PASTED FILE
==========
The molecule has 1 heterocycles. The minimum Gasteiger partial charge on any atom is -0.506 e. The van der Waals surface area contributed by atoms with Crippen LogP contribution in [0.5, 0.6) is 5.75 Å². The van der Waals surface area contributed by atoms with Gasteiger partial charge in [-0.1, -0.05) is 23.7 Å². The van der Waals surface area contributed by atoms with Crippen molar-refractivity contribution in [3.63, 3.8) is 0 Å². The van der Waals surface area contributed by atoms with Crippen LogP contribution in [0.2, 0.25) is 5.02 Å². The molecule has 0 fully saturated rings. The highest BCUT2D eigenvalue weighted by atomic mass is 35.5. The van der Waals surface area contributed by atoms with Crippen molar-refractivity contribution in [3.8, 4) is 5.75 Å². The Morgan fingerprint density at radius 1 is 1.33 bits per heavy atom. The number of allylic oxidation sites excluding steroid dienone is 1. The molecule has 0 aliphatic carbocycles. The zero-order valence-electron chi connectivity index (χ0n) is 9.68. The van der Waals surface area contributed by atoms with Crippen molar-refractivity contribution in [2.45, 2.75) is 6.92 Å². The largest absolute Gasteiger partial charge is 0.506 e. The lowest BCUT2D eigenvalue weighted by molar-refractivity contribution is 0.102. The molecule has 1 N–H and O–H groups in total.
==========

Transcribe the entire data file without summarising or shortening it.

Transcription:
The molecule has 1 heterocycles. The minimum Gasteiger partial charge on any atom is -0.506 e. The van der Waals surface area contributed by atoms with Crippen LogP contribution in [0.5, 0.6) is 5.75 Å². The van der Waals surface area contributed by atoms with Gasteiger partial charge in [-0.1, -0.05) is 23.7 Å². The van der Waals surface area contributed by atoms with Crippen molar-refractivity contribution in [3.63, 3.8) is 0 Å². The van der Waals surface area contributed by atoms with Crippen LogP contribution in [0.2, 0.25) is 5.02 Å². The molecule has 0 fully saturated rings. The highest BCUT2D eigenvalue weighted by atomic mass is 35.5. The van der Waals surface area contributed by atoms with Crippen molar-refractivity contribution in [3.8, 4) is 5.75 Å². The Morgan fingerprint density at radius 1 is 1.33 bits per heavy atom. The number of allylic oxidation sites excluding steroid dienone is 1. The molecule has 0 aliphatic carbocycles. The zero-order valence-electron chi connectivity index (χ0n) is 9.68. The van der Waals surface area contributed by atoms with Crippen molar-refractivity contribution in [2.45, 2.75) is 6.92 Å². The largest absolute Gasteiger partial charge is 0.506 e. The lowest BCUT2D eigenvalue weighted by molar-refractivity contribution is 0.102. The molecule has 1 N–H and O–H groups in total.